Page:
Today, many look back on the writings of Ben Franklin seeking inspiration. The man certainly left wisdom for generations to learn and even in the email marketing world we can learn from him.

Here are a couple of Ben Franklin’s most famous quotes. The lessons are applied to email marketing and how you can use them to inspire change and growth.

“Well done is better than well said.”

Companies are full of people with good ideas. The companies that have people that are doers are the companies that find success.

Become a company that does things with an email program. It’s easy to go through the motions, but if you try new things and do things you’ll find long-term success.

This quote could also mean that the only thing that really matters is the success of a campaign. Now, you might find that some test campaigns fail in the short-term, but the knowledge you gain will benefit sales and profit in the long-term.

Focus on the profit your email program makes. Opens and clicks are great, but always tie them to profit; after all it is the only email metric that matters.

“If everyone is thinking alike, then no one is thinking.”

This is a great quote for businesses to use in all areas. So often we take inspiration from others and use it to create our own strategies, but the key thing to remember is we need to make improvements on other ideas.

It’s easy to get caught up following the leader. It’s harder to try to do something different, something better. In email marketing it’s necessary to stay ahead of the others fighting for space in the inbox.

We follow trends here on the blog. It’s good to take note of what others are doing. Take the good and make it even better with your own email marketing efforts.

“When you are finished changing, you’re finished.”

This quote is about complacency. Say you have worked hard to find an email template that works really well. It gets people to click and gets them to purchase. It would be easy to just coast on this success, but what got you to this point will not get you to where you want to go.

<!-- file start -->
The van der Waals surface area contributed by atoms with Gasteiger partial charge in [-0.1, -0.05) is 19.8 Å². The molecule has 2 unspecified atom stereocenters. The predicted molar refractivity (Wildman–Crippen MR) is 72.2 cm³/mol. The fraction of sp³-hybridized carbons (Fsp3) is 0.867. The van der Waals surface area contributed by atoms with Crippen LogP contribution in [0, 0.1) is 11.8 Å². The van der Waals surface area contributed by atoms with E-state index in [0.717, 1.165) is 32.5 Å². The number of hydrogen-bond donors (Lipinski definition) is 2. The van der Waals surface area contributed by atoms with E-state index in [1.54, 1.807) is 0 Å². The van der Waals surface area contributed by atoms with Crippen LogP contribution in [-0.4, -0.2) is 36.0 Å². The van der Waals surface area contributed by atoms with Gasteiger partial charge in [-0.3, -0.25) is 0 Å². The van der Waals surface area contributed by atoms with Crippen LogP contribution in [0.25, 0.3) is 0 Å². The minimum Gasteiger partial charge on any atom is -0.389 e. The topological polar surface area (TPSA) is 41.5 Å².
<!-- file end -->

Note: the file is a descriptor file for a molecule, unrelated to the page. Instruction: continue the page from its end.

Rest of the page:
Maintain the mindset that you need to always look for the next best thing. Not everything you do will improve on what you have, but you have to keep looking for something that might.

That’s the key to changing and getting better. If you don’t find the next best thing someone else will.

“A Penny Saved Is a Penny Earned”

For the purpose of email we’ll consider this quote to be:

“A subscriber saved is a subscriber earned.”

List management is a huge part of email marketing. The money is in the list and the better you can maintain the quality of your list the better you’ll be able to profit from email practices.

If your company is generally conservative by nature there is probably room to grow more aggressive with adding names to your list. Try pop-ups on your site and other calls to action.

Actively manage your unsubscribe rates while doing this because you will likely see the rates increase, but the offset will be to your benefit as you gain many more new subscribers and potential customers.

Think of those that unsubscribe not as burdens, but as those that are helping you. These people are telling you that you don’t have to send them emails because they won’t open them anyway. You may only save a fraction of a penny for each irrelevant subscriber, but Ben Franklin said it best when he talked about saving pennies.

“Tell me and I forget, teach me and I may remember, involve me and I learn.”

This quote is something to consider for your entire marketing team. The email manager in your company (it could be you) knows everything there is to know about your email program.

When someone asks how to do something it is easy to just do it for him or her. You might save a few minutes in the present, but in the long run you’ll lose time and potentially lose progress.

When you train others in your business to success in email marketing you free up time to explore new opportunities with the program. Teach others. Involves them and move the program forward.

“Either write something worth reading or do something worth writing.”

Email is about first impressions. When someone sees your subject line they make a split second decision about opening the email. Your brand name plays a role, but the subject line is important.

Spend enough time figuring out the kind of subject line that not only gets people to open, but gets them to make a purchase. Write something that is worth reading. Be urgent. Write something that sparks curiosity. Help people with the content in your email. Make it worth their while to open the message.

Conclusion

These are a couple of the best quotes from Ben Franklin. He had no idea what email marketing was back when his time, but he certainly understood people and his wisdom still holds truth today.

Use these insights to guide you as you look to improve your company email program.

Maybe one day you’ll be seen as the “Renaissance Man” or “Renaissance Woman” of your generation.

ABOUT THE AUTHOR: Scott Hardigree is the founder of Indiemark. You can connect with him everywhere, here.